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Bioethics: Doing well by doing good

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When Jack Douglas helped Reebok develop a human rights program and adopt standards for factories and labor, he didn’t foresee the problems competitors like Nike would eventually have from sweatshop accusations. “Reebok ended up being in a much better place,” he recalls. “It was a very big plus for the company during that time.”

So people are starting to take note as Douglas institutes similar ideas at Millennium Pharmaceuticals, where he’s a senior vice president and general counsel. “There’s an opportunity here for doing well by doing good,” he says. Following the lead of former chief business officer Steven Holtzman, Douglas has pushed for bioethics programs in the company and in the industry. “I recognized that on the front page of the newspaper at least twice a week there was [a story about] an important bioethical issue,” he says. No question there’ll be bioethical debate within the industry and in the public — but Douglas wants to avoid problems as much as possible. “There is a potential risk for misunderstanding and for the public debate to develop in a way that would not be beneficial for drug candidates in the future,” he says.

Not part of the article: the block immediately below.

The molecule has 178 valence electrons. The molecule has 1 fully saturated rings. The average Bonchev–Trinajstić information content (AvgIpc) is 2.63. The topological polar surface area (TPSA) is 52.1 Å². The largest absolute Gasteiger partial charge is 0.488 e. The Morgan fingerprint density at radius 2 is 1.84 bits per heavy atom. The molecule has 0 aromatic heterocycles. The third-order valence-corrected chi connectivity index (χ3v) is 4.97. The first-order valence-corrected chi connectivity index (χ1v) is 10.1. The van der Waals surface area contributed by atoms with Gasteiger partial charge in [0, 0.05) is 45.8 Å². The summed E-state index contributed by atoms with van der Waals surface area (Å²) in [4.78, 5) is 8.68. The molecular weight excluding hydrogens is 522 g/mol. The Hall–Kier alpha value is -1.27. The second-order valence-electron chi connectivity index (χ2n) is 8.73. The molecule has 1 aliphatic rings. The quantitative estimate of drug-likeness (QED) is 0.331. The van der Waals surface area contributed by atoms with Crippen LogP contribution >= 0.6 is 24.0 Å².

Leading that debate can be risky itself. Participants will have to “make sure one’s inside house is in order,” according to Douglas, who’s helping implement a bioethics function within Millennium, to be headed up by Gary Cohen. Still in the formative stages, the program could affect how people are trained and how the company approaches various issues. Douglas expects to reach out to other companies to expand the bioethics functions to the rest of the industry. It’s something that’s “important and consistent with the company’s core values,” he says.

But don’t discount potential benefit to the company’s image. “This is a huge plus for our employees and I think it will be a huge plus for our shareholders,” Douglas says.

—Meredith Salisbury

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